Sens. Chuck Grassley, R-Iowa, and Dick Durbin, D-Ill., slammed President Trump's administration for expanding the number of H-2B visas by 15,000 this year, saying the visas, which are provided to workers in non-farm labor, would hold down wages for U.S.-born workers.

"While there may be legitimate needs among employers who rely on H-2B workers in certain sectors of the economy, a growing body of evidence shows that our increasing reliance on the H-2B visa program hurts wages for American workers and puts their jobs at risk. New research suggests that wages in some H-2B fields have been stagnant for years. The administration's decision to increase the number of H-2B visas will only exacerbate this problem," the senators said in a joint statement.

The Department of Homeland Security announced Monday that it would boost the number of visas to help U.S. businesses that would suffer "significant harm" without the workers. "As a demonstration of the administration's commitment to supporting American businesses, DHS is providing this one-time increase to the congressionally set annual cap," said DHS Secretary John Kelly.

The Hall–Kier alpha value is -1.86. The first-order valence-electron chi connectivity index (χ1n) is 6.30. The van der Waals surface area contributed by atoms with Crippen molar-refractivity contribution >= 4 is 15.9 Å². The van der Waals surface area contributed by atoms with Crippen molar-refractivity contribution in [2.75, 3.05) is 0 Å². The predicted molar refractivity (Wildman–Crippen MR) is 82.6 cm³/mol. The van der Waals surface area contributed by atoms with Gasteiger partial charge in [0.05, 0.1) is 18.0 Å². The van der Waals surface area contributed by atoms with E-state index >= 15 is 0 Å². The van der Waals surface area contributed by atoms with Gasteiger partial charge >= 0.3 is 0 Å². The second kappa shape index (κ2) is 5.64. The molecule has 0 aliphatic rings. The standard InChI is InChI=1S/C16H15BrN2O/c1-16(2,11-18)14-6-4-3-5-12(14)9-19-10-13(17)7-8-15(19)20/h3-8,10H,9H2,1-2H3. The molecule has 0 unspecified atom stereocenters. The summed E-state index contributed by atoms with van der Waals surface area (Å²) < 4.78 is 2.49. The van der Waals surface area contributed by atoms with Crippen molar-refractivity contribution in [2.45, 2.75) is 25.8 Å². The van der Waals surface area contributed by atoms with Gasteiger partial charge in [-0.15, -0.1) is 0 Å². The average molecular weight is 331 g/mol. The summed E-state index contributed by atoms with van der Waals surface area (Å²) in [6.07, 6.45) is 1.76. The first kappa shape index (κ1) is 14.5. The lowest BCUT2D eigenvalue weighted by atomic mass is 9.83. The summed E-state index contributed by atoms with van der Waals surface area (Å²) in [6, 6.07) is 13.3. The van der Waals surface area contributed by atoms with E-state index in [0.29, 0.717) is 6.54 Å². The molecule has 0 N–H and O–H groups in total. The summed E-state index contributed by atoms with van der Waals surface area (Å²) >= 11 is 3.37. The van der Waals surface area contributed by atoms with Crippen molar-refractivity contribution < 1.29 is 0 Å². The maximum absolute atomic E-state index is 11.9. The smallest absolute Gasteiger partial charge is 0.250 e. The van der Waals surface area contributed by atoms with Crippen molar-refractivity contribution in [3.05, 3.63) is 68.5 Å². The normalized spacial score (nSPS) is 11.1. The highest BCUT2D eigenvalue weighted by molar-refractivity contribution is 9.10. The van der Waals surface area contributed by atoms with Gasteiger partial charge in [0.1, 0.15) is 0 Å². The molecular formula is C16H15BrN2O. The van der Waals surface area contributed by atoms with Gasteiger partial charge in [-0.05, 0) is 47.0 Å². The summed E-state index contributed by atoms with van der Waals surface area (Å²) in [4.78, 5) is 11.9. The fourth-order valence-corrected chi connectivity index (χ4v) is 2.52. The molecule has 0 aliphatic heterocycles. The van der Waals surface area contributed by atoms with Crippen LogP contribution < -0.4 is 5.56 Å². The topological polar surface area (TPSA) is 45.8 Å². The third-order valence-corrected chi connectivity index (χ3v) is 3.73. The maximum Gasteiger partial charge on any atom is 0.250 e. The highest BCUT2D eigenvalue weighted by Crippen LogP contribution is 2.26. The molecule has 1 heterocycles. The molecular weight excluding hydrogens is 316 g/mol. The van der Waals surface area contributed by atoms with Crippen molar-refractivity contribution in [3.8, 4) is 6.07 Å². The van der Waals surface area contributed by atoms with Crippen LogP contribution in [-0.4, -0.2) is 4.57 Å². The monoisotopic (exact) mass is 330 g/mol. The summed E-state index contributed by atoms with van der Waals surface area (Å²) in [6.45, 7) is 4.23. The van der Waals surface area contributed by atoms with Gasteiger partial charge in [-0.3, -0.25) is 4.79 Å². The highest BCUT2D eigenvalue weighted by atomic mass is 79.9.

The number of visas are normally limited to 66,000 annually, but Citizenship and Immigration Services reported in March that it had already received enough visa petitions to hit that cap.

The extent to which the workers are needed by employers has long been a hotly debated issue. Employers contended that they cannot find enough workers without the visas, but critics such as Grassley and Durbin contend that the foreign workers hold down wages, discouraging domestic ones from seeking the jobs.

"A large body of evidence suggests that our increasing reliance on the H-2B program cuts wages, pushes American workers out of jobs, and may, in some cases, discourage them from ever applying again. Indiscriminate increases in the number of H-2B workers will only exacerbate these problem," the senators told the department in a May letter.